After reading some of the other answers...gee, there's a lot of guys convinced that dining alone somehow marks them as losers. I guess none of them travel on business. Most of my "dining alone at a restaurant" has been while traveling alone...it's either get over yourself or be stuck with fast food or room service. (And I quite like room service sometimes.)
But if I'm in the city alone, and friends aren't available, sure I'll go someplace and have a real sit-down meal.
2009-02-03 05:55 pm (UTC)
I prefer not to eat alone because I think a meal in (the right) company is far better than one without, but that doesn't stop me from doing it...and if I want to eat out, at a sit-down restaurant, I just do it.
Besides, I always have some e-books handy
so I'm not without reading material. (You might even notice a familiar name in that post....)
(Author-glow for the mention...)
I usually carry a small notebook and start writing. There's nothing to create fast service like being in the middle of a paragraph, brain zipping along. Apparently, seeing a customer writing convinces the waitstaff that they're being neglectful. Besides, every once in awhile someone will ask what I'm writing, and I get to say "Oh, I'm just working on my next book--" and you can see where that's going.
Sometimes I people-watch. Sometimes I sketch in the notebook. Sometimes I sketch the people I'm watching in the notebook, for gestures I haven't seen before along with a quick note about the language they're speaking and the context, if I can understand it. On the fortunate few times I've been at a restaurant with a good view (Queenstown, NZ, for instance--outdoors near the harbor) I people-watch *and* look at the view.)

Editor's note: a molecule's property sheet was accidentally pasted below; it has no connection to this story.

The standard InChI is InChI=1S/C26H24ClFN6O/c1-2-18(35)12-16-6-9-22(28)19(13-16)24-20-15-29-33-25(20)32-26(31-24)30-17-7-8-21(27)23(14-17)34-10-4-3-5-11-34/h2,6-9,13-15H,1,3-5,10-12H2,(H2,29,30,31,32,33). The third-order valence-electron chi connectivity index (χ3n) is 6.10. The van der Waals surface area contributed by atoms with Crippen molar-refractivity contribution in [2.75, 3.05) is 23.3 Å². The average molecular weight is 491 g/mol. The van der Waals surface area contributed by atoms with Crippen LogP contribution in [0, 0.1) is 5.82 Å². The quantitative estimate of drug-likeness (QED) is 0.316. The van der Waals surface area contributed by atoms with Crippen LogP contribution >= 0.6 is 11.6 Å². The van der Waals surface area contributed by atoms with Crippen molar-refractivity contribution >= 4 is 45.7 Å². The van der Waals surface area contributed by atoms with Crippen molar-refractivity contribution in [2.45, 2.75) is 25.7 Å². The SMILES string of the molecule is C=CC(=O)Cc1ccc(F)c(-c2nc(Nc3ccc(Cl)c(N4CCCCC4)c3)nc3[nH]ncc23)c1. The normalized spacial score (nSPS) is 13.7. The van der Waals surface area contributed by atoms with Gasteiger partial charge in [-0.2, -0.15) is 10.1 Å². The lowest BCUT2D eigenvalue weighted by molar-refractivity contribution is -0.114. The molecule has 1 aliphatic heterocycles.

I don't usually take a book and read anymore because I don't like my reading interrupted, and yet I do like food to arrive, plates to be removed, etc.
Now that's a thought...
I have had some very good meals eating alone...hmmm. I'll have to learn to arch my brows critically and make little notes while I'm eating...
2009-02-04 12:23 am (UTC)
That was my thought, too.
I was also suprised by the overwhelmingly negative response. It would be interesting to see the answers broken down by age.
I'm heading out to lunch on my own in about fifteen minutes and looking forward to getting away from my desk. I shall try to snaek a walk in as well!
That was more or less my response. I'm single, and if I wait until someone invites me or has time, I'd never eat out when I felt like it. That *would* be pretty pathetic.
One thing I do, I don't accept the awkward table that's wedged next to the kitchen door or the loo. If I'm not made welcome, I'll go elsewhere.
When I'm traveling, I often eat off-peak hours because that's how the schedule goes (if I'm supposed to give a talk and sign books at 7, an hour's drive from the hotel, and my ride's coming at 5:45...I'd better eat early or I'll fade out...just one instance.)
Travel has really given me confidence that I didn't have before...there were decades where I had no money to eat out anyway, and I realized when I started going to conventions that I had done *nothing* on my own--not travel, not eating out--since early-mid 20s. Confidence erodes from lack of use. I will admit that the first time I registered in a big hotel (in forever) or went into a restaurant alone, I was a little tense--but it passed and now I enjoy it. Though, if there are friends whose schedule fits with mine, and I'm not absolutely wiped out, I'd rather eat with others.
There are times when circumstances dictate solo dining. It doesn't bother me- I just ask for a certain sort of seat (in a corner or along the wall with a view of the room), and I am happy. I eat alone 90% of the time anyway, so I am used to doing so.
The advantage of my usual schedule--so I'm eating ahead of or behind the usual rush hour--means I usually get a reasonably decent table without asking.